Friday, March 17, 2006

I wear my green on the inside


Well, here we are again -- a day of tricolour scarves, wigs, green paper leprechaun hats and green beer (when everyone who knows anything knows that the true colour of Irish beer is black).

Last year in my pop culture class, I gave my students a quiz when we started our unit on advertising and consumer culture -- two quizzes, actually, each of ten questions. For the first, I put up a series of ten images of brand name logos and told the students to identify them. As you might imagine, the entire class scored ten out of ten -- and were quite pleased with themselves. The next ten images were of people and things they should know ... Pierre Trudeau, Malcolm X, a trillium, as well as a handful of flags (the point of this exercise, as you have likely guessed, was to demonstrate how instinctual recognition of brand logos has become, whereas actual honest-to-god knowledge of stuff comes a bit harder ... not that being able to recognize a photo of FDR gets you into law school or anything).

The point of this is that one of the flags I tossed up was the Irish flag -- thinking that would be a gimme. But less than one third of the class recognized it ... at which point I shook my head at them and said "OK, everyone who got it wrong has to stay home on St. Patrick's Day this year," and some hearty soul in the back row shouted out his support with a "YEAH!"

At any rate, that incident stuck with me, and I gave my students a St. Patrick's Day quiz on March 17 ... a tradition I'm maintaining this year with the following quiz.

SO -- a score of less than 8/15 and you have to stay home tonight. Honour system here, people! No consulting Wikipedia!


1. What is the capital of Ireland?

2. Name one of the original four counties of Ireland (double marks for all four).

3. Name three Irish writers who are not James Joyce or W.B. Yeats.

4. In what year did the Easter Rising take place?

5. What revolutionary leader is famous for leading a French-aided uprising on the west coast of Ireland in 1798?

6. Fill in the blanks: “If you ever go across the sea to Ireland / It may be at the closing of the day / You can sit and watch the moon rise over Claddagh / And watch the sun go down on ______________”

7. What is the name of Ireland’s mythical female incarnation?

8. What ecological catastrophe in the mid-nineteenth century caused massive emigration from Ireland and gave New York City a tradition of Irish cops?

9. What is the name of the political wing of the IRA? (double points if you also give its English translation)

10. What tasty mixture of stout and ale is also the nickname for the feared Loyalist paramilitaries that targeted Republicans between 1920-22?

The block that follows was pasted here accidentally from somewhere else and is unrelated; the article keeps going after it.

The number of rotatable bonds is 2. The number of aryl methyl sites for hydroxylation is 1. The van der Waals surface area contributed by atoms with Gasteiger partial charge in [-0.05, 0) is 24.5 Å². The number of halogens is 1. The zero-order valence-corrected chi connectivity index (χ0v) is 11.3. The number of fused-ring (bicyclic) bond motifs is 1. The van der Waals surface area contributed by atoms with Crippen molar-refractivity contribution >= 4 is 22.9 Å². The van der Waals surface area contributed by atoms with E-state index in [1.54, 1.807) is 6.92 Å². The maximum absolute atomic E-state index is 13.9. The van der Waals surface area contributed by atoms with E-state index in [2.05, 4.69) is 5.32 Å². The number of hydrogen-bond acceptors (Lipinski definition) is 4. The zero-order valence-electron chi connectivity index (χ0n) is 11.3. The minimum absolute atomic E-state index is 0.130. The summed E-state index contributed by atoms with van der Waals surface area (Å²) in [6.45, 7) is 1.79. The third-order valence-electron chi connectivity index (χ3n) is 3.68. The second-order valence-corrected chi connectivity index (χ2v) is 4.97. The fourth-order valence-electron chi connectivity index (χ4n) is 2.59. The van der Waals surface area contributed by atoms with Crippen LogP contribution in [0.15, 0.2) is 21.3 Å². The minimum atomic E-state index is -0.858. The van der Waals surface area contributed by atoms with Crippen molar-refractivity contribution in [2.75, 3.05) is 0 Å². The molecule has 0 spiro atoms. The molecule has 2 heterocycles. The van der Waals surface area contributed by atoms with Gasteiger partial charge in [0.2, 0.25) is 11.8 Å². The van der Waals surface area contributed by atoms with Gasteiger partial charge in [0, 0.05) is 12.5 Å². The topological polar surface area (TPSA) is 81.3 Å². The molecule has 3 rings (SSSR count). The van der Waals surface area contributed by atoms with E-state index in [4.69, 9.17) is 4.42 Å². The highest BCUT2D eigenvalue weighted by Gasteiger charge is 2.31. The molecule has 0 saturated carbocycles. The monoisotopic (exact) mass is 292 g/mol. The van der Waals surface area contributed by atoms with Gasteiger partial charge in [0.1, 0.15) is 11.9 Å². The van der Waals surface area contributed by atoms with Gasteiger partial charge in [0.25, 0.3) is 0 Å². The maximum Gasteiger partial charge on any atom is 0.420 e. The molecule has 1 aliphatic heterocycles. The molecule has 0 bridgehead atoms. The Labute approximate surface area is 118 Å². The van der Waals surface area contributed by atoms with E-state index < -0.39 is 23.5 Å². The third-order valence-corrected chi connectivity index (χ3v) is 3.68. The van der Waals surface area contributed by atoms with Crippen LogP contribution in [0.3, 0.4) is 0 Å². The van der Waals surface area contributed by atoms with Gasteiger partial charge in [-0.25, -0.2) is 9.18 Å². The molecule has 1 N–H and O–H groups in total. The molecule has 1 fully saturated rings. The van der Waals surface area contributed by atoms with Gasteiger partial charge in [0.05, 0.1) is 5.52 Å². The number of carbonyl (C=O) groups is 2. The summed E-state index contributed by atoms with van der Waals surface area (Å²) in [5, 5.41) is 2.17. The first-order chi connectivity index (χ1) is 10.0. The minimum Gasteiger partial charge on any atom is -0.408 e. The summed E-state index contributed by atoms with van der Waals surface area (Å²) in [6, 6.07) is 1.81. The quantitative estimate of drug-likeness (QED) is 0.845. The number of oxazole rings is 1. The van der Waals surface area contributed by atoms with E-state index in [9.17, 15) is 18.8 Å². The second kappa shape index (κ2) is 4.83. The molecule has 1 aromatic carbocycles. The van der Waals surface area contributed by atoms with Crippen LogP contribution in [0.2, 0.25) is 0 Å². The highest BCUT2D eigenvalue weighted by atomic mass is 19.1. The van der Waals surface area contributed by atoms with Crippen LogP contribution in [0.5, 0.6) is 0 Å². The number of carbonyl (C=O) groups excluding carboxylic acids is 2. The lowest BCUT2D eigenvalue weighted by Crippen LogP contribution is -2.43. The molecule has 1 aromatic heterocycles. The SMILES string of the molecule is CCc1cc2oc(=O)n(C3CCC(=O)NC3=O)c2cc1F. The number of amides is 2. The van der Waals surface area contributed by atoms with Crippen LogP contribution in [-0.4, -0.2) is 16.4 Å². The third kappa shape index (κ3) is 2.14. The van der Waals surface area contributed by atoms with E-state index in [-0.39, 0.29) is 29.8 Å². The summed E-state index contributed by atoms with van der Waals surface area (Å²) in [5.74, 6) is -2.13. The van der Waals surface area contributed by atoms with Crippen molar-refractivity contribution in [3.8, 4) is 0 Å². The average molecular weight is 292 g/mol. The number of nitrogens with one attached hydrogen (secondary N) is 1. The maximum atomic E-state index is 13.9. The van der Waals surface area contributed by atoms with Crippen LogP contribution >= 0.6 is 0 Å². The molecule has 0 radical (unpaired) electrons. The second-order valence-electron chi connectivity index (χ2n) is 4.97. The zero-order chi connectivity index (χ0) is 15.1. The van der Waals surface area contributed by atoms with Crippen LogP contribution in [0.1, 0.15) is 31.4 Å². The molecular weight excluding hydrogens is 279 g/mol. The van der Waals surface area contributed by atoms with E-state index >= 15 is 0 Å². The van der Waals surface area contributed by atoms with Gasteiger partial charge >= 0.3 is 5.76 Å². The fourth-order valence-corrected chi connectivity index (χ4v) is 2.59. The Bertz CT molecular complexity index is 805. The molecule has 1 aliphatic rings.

11. What British parliamentarian and general is notorious for his brutal invasion of Ireland and his avowed intention to send all Catholics “To Hell or Connacht!”?

12. At what famous landmark outside of Dublin did U2 film their video for “Pride (In the Name of Love)”?

13. How do you say “Ireland” in Gaelic?

14. What was the name of the Republican splinter group that came to prominence in the late 1960s, and which is usually blamed for the “Troubles”?

15. What popular Irish proponent of Home Rule in the late 1800s fell from grace when his affair with married woman Kitty O’Shea was revealed?

7 comments:

Owen's Mom said...

Some of these are pure guesses, but here goes...

1. Dublin
2. Tara, Dublin, Munster and Waterford
3. Maeve Binchy
4. 1947
5. Brian Boru
6. Galway Bay
7. Eris
8. Potato Blight
9. Sine Fine
10. Black and Tan
11. Cromwell
12. St. Peters Catherdal
13. Erin
14. IRA
15. No idea...

How'd I do?
Do I get to go out and play tonight?

amy said...

That last one was Michael Collins I think.
And George Bernard Shaw and Oscar Wilde and Seamus Heaney.

Lesley said...

Uh Professor Lockett? I'm already planning on staying in tonight (had the green beer with lunch) so do I have to play along? Yes? Well then I'm the kid in the back shouting "YOU SUCK!" because I don't know any of the answers. Although, I think there IS a law school you can get in to just by recognizing the Irish flag and it's significance....

Chris in NF said...

Answers:

1. Dublin
2. Ulster, Munster, Leinster, Connacht
3. Edmund Burke, Jonathon Swift, Oscar Wilde, Edna O'Brien, Elizabeth Bowen, Sean O'Casey, Liam O'Flaherty, Patrick Kavanaugh, Samuel Beckett, Eavan Boland, Seamus Heaney, Roddy Doyle, John Banville, George Bernard Shaw, Augusta Gregory, Brendan Behan, John Millington Synge, Derek Mahon ... etc etc etc
4. 1916
5. Wolfe Tone
6. Galway Bay
7. Cathleen ni Houlihan
8. Potato Famine
9. Sinn Fein
10. Black and Tan
11. Oliver Cromwell
12. Slane Castle
13. Eire or Erin
14. The Provisional IRA
15. Charles Stewart Parnell

Clarence-jer (in a state of chassis) said...

Can I also recommend Bernard MacLaverty, famous for Cal and for Lamb (the Channel 4 film of which featured a then-unknown Liam Neeson), but whose volumes of short stories (Secrets, The Great Profundo)are not to be missed either...

viagra online said...

hahahaha It was a fuuny and crazy story, I think that you can read and read it and you do not feel bored, so I think that also it is so interesting and cool.

xlpharmacy coupons said...

pop culture class???? it is the first time that I have heard about it! thanks for sharing !